Giving Thanks for the Wild Lands that Sustain Us
On this national day of reflection and gratitude, what do people sitting around a Thanksgiving feast usually give thanks for? Family, friends, the gifts of good fortune or the rewards of hard work. Bounty and abundance of food or material possessions. Those going through hard times will express gratitude for the lessons they’ve learned in endurance or the emotional closeness they’ve achieved with loved ones.
How many gatherings of families and friends will voice appreciation for the land itself?
We all should. The land is our ultimate source of sustenance—physical, emotional, and spiritual. Mountain snowpack supplies our drinking water, expansive forests clean our air, deep-rooted prairie grasses hold our soil together, coastal mangroves offer protection from hurricanes. Fertile lands allow us to produce the food we eat. The earth’s mineral resources supply what we need to make vehicles, smartphones, the fine china dishes pulled out of the display cupboard for special occasions.
I write this on a computer sitting atop a wooden desk, referring to notes I have scribbled on paper, while sitting in a wood-framed building: trees provide the wood that gives shape to our lives.
Time spent in nature allows us to reflect on ourselves and our values. It refreshes us, relieves stress, and allows us to create lasting memories of adventure and joy. Time spent in nature can give us courage to make needed changes in our lives and fortitude to bear the things we cannot change.
This has been especially true for me this year. 2013 has been full of challenges and big changes in my personal life. After months of emotional struggle, I recently decided to walk away from a stable job and return to the unpredictable life of a seasonal park ranger. My choice may well appear an irresponsible one, especially from a financial perspective: I am taking a pay cut, giving up my health insurance and retirement benefits, and losing any certainty of where I will work or live more than a few months in the future. Despite this, I know I made the right decision for my health and my happiness.
I needed to leave a place that had brought me stress and loneliness in favor of a place that I love. In returning home to Yellowstone National Park, I restore a feeling of belonging. I fit into a vibrant community—not just a constructed human world, but a place where people and a full assemblage of native plants and animals coexist. In addition to the meaningful friendships I have found here among the caring, committed workforce of the park, I have nourished my soul by living in the largest intact temperate-zone ecosystem remaining in the Northern Hemisphere: a place where large mammals like wolves, grizzly bears, mountain lions, wolverines, bison, moose, and elk still roam free.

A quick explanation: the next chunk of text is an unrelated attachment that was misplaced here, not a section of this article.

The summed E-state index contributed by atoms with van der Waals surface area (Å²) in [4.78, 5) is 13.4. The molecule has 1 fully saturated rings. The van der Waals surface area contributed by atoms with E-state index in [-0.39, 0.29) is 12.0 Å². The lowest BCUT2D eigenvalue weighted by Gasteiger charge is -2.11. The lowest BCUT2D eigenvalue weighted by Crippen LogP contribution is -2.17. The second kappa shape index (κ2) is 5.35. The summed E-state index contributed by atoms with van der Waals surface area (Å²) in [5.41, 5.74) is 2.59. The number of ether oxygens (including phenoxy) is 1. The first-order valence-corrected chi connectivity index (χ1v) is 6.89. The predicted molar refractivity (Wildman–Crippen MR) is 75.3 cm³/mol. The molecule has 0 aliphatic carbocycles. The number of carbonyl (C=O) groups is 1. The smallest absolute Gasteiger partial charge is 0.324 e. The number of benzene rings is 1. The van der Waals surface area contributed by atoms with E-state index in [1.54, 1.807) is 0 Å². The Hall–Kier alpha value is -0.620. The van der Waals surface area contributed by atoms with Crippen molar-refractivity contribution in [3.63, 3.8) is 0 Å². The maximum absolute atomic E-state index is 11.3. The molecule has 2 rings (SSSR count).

Am I purely a part of this ecosystem, and this ecosystem only? Of course not. I still drive a car powered by fossil fuels shipped halfway around the world. I eat foods grown in milder climes. Like most of the other seven billion-plus people alive on the planet today, I am part of a global community. As such, I believe it is my responsibility to consider how my actions affect the larger world.
To my sorrow, the land and the diverse community of living things found on it are now suffering because of human actions. We are living in an age of mass extinction. Species vanish from the earth at terrifying rates that we can only estimate as somewhere in the range of 1,000 – 10,000 times what would occur naturally. In other words, dozens of species go extinct every single day.
We all share responsibility in this crisis. We, collectively and as individuals, need to face up to the consequences of our lifestyles. From our most quotidian choices about what to eat or how much to drive, to the very structure of the societies we collaboratively construct—these things have far-reaching impacts on the land that we have a moral obligation to consider.
I use the word “land” here in the broad sense best articulated by Aldo Leopold:
The land ethic simply enlarges the boundaries of community to include soils, waters, plants, and animals, or collectively: the land.… That land is a community is a basic concept of ecology, but that land is to be loved and respected is an extension of ethics…. A land ethic, then, reflects the existence of a material conscience, and this in turn reflects a conviction of individual responsibility for the health of the land.
This Thanksgiving Day—every day—I am filled with gratitude for the wild lands that sustain us. Yes, of course I am grateful for friends and family, for the freedoms and opportunities I have had. But it is the land that supplies all these things, directly or indirectly.
And so, I give thanks today for the simplest things that lie at the heart of our human experience, the things that remind us we are but one small part of a much larger world: the bright sunlight coruscating on snow, the quorking of a raven outside the window, the clear air and shining waters.
Happy Thanksgiving, everyone.